As Olympic fever gripped the nation over the last few weeks, we bore witness to some of the greatest athletic feats in history.
It’s hard to watch the resolve of Michael Phelps and the African distance runners, or the explosive ferocity of Usain Bolt, without wondering how they got so good. There’s no question that genetics play a critical role.
Many of these sporting icons are products of their ancestral environment, their physiology sculpted by evolution over many generations to make them ideally suited to their indigenous surroundings.
They’ve also selected events best suited to their God-given physical attributes and have trained extremely hard to ensure they capitalise on these natural advantages.
However, it’s also clear that physical conditioning, and therefore performance, is critically influenced by what these athletes eat and drink.
After all, an individual with outstanding genetic potential will still fail to achieve excellence if they don’t supply the correct nutrients to build and run their body.
To illustrate the point, I met with Colin Jackson, one of the greatest sprint hurdlers in history, when I was in London for the Games. Jackson’s father Ossie migrated from Jamaica to Britain in search of work in the early 1960s, allowing his children to thrive in an environment of nutritional abundance over the following decades.
In so doing, the major pieces of the athletic puzzle were inadvertently being drawn together — great genes, good-quality food and excellent training facilities and coaching.
His story isn’t unique — Linford Christie and Donovan Bailey, both Olympic 100m champions over the last 20 years can also trace their roots to Jamaica, although it was most likely their migration to the nutritional bounty of Britain and Canada respectively that unlocked their athletic potential.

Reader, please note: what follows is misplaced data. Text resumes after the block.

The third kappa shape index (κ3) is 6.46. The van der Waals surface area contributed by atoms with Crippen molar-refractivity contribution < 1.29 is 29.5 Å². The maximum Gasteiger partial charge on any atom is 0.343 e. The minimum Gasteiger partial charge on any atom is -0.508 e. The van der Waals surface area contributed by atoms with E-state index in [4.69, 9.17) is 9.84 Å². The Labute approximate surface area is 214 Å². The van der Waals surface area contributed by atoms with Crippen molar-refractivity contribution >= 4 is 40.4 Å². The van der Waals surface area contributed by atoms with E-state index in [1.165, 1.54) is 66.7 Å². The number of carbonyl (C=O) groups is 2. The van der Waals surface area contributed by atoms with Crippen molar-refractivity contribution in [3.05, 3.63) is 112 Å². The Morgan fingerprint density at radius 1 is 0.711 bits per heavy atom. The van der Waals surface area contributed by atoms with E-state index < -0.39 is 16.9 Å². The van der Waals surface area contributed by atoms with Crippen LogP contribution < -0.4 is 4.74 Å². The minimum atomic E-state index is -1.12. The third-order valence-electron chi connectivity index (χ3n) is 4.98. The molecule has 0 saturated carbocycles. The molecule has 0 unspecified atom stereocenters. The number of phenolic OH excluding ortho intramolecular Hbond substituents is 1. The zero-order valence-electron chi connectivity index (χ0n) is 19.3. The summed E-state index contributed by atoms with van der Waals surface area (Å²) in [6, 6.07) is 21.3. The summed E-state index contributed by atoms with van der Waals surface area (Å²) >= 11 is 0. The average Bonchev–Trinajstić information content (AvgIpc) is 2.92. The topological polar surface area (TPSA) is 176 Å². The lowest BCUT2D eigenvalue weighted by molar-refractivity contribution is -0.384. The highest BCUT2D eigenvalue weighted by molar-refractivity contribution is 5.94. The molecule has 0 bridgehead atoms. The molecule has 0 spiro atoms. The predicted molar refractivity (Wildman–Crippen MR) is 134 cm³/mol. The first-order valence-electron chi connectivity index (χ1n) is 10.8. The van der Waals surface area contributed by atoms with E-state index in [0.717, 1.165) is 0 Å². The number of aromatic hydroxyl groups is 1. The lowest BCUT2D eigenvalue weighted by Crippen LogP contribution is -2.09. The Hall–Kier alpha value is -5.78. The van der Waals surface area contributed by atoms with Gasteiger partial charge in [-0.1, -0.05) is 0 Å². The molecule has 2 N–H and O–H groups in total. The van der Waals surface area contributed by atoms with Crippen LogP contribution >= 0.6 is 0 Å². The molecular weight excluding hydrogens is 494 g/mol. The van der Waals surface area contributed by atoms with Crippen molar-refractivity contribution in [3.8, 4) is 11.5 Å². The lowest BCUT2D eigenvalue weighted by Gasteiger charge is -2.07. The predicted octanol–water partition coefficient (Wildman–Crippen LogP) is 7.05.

Indeed, it’s only in the last 20 years that native Jamaicans have begun to assume their rightful place in the world of sprinting, as globalisation has enhanced their indigenous diet.
Explosive power athletes like sprinters require more protein than other people to build and repair their muscles. So if the average person requires 70 grams per day, a sprinter might need 100-120 grams per day.
While that might be a tall order on a traditional Jamaican diet based on the a plant known as cassava, it’s an easy target for athletes in industrialised countries.
By eating more of a typical “western diet” in response to their greater energy demands, athletes in developed countries will probably reach that protein requirement without difficulty, meaning the protein shakes so often invoked by these athletes and their coaches are completely unnecessary.
In fact, most sprinters and power athletes can usually get adequate protein by complementing their regular diet with a pint of low-fat milk alongside a normal meal immediately after training.
The endurance athlete has requirements that differ from a sprinter. Here, carbohydrate is king, with only a very moderate increase in protein requirements.
The latter will be met by default, meaning that large amounts of starchy foods like potatoes, rice and pasta to pack in the carbs are the order of the day.
The best way for these athletes to ‘refuel’ their muscles after training is by taking unsweetened fruit juice, not sports drinks, immediately afterwards, followed by a normal meal (i.e. meat, potatoes and veggies) within the hour.
Again, there’s additional benefit from taking milk after more intense sessions.
So if you’re an athlete looking for those extra seconds or centimetres, or a parent of a potential future Olympian, stick to the simple guidelines above.
It mightn’t mean Olympic gold, but it may unlock your potential to get you higher, faster or stronger than before.
¦ Dr Daniel McCartney, Lecturer in Human Nutrition & Dietetics at DIT
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